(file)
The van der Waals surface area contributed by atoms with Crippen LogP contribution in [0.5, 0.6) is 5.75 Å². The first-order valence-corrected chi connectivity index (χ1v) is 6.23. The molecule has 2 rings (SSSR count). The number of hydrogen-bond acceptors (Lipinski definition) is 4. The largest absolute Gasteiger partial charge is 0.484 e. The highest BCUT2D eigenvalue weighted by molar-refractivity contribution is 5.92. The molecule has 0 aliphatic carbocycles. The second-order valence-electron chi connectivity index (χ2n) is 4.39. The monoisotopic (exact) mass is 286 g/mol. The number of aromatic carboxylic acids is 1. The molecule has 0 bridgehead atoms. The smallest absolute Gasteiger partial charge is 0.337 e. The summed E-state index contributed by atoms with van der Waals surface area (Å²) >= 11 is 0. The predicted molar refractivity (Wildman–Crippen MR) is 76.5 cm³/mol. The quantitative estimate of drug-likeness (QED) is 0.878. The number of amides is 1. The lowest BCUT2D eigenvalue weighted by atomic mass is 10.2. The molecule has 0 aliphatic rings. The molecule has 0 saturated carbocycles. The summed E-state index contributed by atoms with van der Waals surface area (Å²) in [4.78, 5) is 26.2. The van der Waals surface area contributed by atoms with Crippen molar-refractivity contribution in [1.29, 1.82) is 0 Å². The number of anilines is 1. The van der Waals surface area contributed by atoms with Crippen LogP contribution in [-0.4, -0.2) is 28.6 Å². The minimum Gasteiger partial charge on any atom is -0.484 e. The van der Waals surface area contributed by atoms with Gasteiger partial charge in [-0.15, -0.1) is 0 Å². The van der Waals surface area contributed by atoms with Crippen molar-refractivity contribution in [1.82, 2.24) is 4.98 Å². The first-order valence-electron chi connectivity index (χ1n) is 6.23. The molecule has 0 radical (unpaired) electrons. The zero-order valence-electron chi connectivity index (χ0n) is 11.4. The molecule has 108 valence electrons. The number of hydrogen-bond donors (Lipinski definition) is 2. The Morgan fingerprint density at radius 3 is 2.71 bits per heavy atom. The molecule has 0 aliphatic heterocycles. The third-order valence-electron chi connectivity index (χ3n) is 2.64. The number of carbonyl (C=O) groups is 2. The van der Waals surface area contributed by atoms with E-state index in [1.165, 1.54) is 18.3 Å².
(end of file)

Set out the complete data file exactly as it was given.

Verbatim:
The van der Waals surface area contributed by atoms with Crippen LogP contribution in [0.5, 0.6) is 5.75 Å². The first-order valence-corrected chi connectivity index (χ1v) is 6.23. The molecule has 2 rings (SSSR count). The number of hydrogen-bond acceptors (Lipinski definition) is 4. The largest absolute Gasteiger partial charge is 0.484 e. The highest BCUT2D eigenvalue weighted by molar-refractivity contribution is 5.92. The molecule has 0 aliphatic carbocycles. The second-order valence-electron chi connectivity index (χ2n) is 4.39. The monoisotopic (exact) mass is 286 g/mol. The number of aromatic carboxylic acids is 1. The molecule has 0 bridgehead atoms. The smallest absolute Gasteiger partial charge is 0.337 e. The summed E-state index contributed by atoms with van der Waals surface area (Å²) >= 11 is 0. The predicted molar refractivity (Wildman–Crippen MR) is 76.5 cm³/mol. The quantitative estimate of drug-likeness (QED) is 0.878. The number of amides is 1. The lowest BCUT2D eigenvalue weighted by atomic mass is 10.2. The molecule has 0 aliphatic rings. The molecule has 0 saturated carbocycles. The summed E-state index contributed by atoms with van der Waals surface area (Å²) in [4.78, 5) is 26.2. The van der Waals surface area contributed by atoms with Crippen molar-refractivity contribution in [1.29, 1.82) is 0 Å². The number of anilines is 1. The van der Waals surface area contributed by atoms with Crippen LogP contribution in [-0.4, -0.2) is 28.6 Å². The minimum Gasteiger partial charge on any atom is -0.484 e. The van der Waals surface area contributed by atoms with Gasteiger partial charge in [-0.15, -0.1) is 0 Å². The van der Waals surface area contributed by atoms with Crippen molar-refractivity contribution in [1.82, 2.24) is 4.98 Å². The first-order valence-electron chi connectivity index (χ1n) is 6.23. The molecule has 0 radical (unpaired) electrons. The zero-order valence-electron chi connectivity index (χ0n) is 11.4. The molecule has 108 valence electrons. The number of hydrogen-bond donors (Lipinski definition) is 2. The Morgan fingerprint density at radius 3 is 2.71 bits per heavy atom. The molecule has 0 aliphatic heterocycles. The third-order valence-electron chi connectivity index (χ3n) is 2.64. The number of carbonyl (C=O) groups is 2. The van der Waals surface area contributed by atoms with E-state index in [1.165, 1.54) is 18.3 Å².